This means that your poor old fingers don't have to work as hard to press the strings down and they don't hurt so much after an hour's practice!  If you're not in pain you'll enjoy playing more and be able to concentrate on what you're fingers are doing better.

You'll find that one day the fingers will just do what they're supposed to do without thinking about it, so until that day just keep plonking away and enjoy it relatively pain free with a good guitar!

Speaking from experience, I had a cheap 'Audition' guitar from Woolworth's when I was a kid.  The build quality was non-existant, the strings rattled on the frets even though the action (the distance between string and fretboard) was about 11mm at 12th fret!. (When I bought my first electric (Gibson Marauder - See below.) it was set up with 2mm clearance (Low E) 1mm (Top E) with no fret-buzz at all). 


You can learn on any type of guitar.

Classical, Folk, Steel, Dobro, Semi-solid or Electric.  The best way to do that is practice, practice and practice some more.  But to give yourself a head start and avoid wasting money you should consider the advantages of buying a good make.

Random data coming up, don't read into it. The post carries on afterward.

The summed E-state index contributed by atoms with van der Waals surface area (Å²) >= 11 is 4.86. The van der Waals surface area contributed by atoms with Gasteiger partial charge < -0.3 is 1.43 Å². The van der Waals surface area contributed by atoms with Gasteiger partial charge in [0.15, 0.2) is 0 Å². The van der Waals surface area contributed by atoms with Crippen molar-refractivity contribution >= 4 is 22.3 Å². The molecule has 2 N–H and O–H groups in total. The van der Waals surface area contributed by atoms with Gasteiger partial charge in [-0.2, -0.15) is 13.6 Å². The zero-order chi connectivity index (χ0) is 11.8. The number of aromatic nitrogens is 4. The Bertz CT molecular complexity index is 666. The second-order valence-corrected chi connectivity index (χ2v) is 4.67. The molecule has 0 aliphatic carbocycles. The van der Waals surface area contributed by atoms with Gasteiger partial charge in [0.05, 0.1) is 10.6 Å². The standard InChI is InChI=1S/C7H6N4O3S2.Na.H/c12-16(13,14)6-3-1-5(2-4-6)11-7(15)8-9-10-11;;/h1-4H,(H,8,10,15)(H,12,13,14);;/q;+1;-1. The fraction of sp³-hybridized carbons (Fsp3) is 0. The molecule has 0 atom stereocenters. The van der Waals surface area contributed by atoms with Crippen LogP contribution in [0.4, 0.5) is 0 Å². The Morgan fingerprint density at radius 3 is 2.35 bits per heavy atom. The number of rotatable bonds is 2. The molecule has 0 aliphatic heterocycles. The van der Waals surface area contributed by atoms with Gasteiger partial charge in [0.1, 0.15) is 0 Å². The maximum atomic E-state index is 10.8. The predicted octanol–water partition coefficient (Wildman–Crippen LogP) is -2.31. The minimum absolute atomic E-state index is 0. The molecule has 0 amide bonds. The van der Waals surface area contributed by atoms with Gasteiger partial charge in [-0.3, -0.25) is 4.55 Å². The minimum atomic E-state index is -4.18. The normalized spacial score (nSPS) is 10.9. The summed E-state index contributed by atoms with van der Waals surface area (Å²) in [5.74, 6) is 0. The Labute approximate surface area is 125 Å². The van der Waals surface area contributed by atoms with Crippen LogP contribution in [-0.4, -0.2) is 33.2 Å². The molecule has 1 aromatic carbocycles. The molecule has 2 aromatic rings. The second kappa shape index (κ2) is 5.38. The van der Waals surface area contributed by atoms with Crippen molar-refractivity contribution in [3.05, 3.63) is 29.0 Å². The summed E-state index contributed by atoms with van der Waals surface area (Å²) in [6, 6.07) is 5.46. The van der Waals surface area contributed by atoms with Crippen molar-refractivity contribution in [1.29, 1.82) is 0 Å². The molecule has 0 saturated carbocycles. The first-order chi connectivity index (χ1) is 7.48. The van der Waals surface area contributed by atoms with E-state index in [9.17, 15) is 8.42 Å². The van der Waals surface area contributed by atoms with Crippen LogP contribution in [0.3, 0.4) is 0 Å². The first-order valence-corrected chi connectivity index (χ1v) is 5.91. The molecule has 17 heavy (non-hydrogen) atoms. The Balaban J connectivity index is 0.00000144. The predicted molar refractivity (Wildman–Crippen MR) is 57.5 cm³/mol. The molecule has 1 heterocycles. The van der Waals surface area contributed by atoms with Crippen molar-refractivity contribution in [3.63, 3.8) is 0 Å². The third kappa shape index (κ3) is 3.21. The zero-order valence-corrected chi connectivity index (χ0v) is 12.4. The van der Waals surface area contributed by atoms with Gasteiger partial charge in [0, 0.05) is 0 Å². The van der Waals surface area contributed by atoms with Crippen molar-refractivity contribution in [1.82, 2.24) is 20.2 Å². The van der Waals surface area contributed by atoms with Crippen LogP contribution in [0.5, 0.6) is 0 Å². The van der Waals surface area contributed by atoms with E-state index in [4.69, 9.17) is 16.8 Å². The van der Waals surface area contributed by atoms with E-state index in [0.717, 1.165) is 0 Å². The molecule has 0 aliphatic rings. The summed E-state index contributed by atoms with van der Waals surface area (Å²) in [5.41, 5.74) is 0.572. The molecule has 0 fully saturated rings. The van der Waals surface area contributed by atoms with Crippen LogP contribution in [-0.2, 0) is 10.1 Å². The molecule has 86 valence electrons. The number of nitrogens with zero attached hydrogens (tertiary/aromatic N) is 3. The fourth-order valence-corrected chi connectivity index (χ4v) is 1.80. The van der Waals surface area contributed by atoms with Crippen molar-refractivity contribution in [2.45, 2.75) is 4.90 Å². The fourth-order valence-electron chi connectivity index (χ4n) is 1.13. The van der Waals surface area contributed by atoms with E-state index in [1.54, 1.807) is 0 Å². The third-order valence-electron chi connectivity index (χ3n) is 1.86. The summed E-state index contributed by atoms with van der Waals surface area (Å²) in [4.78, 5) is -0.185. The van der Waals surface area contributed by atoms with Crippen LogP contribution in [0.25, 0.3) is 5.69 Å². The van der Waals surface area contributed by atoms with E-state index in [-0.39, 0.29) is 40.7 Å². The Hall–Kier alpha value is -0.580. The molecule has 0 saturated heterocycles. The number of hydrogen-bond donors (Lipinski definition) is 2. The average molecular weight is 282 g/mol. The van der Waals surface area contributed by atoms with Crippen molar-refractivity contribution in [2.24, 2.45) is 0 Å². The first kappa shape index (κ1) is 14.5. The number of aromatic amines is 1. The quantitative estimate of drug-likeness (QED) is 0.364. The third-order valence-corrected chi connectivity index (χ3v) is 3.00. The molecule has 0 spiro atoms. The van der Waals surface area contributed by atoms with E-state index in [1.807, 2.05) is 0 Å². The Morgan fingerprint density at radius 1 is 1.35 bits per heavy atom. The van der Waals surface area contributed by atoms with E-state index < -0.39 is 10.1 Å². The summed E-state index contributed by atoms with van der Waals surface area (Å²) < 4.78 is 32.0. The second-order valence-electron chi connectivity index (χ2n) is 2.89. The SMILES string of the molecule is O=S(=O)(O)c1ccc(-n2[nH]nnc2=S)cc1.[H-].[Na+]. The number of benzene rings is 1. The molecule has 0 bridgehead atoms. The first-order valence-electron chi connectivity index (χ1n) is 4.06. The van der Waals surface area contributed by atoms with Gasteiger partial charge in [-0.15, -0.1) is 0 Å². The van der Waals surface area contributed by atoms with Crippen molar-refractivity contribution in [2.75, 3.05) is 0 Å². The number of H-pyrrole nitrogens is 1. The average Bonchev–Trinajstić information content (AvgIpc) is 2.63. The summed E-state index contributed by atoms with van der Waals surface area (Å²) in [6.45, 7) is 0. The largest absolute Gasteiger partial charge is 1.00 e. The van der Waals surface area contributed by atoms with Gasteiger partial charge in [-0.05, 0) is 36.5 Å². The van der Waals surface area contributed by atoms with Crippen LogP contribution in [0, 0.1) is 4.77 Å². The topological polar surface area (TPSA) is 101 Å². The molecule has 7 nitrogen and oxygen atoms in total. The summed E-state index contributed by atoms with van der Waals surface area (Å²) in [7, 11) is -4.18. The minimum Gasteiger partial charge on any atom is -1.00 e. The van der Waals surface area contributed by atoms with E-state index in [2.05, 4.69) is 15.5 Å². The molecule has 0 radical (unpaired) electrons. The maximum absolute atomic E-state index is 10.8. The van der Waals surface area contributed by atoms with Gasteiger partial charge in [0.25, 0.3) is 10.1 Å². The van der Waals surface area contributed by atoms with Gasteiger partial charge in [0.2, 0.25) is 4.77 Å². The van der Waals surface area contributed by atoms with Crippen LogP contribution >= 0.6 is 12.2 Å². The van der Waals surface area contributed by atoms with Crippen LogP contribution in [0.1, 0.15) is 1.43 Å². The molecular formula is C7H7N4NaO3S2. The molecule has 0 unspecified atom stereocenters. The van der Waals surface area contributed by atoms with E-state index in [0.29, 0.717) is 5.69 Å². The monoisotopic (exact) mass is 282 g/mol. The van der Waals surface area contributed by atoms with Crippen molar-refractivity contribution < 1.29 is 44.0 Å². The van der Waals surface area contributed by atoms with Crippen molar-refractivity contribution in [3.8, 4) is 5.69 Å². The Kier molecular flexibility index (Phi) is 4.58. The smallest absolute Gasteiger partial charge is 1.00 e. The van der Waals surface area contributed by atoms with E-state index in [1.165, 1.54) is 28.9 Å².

A word about the different kinds of guitar: Electric guitars have the lowest 'action' (The gap between fretboard and string) because they are amplified by the 'amplifier' and not by strumming harder as is the case with acoustic guitars.  A good guitar can have a 2-3mm action at the 12th fret. (See pic)

Folk guitars (Steel string) have a medium action 4 - 5mm at 12th fret.   This is because they are louder and brighter with the steel strings, but the volume comes from strumming harder.  

Classical guitars have the biggest 'action' as they have the quietest strings (Nylon) and so need a lot of welly to make them very loud, consequently, an 'action' of 5-6mm is expected at 12th fret.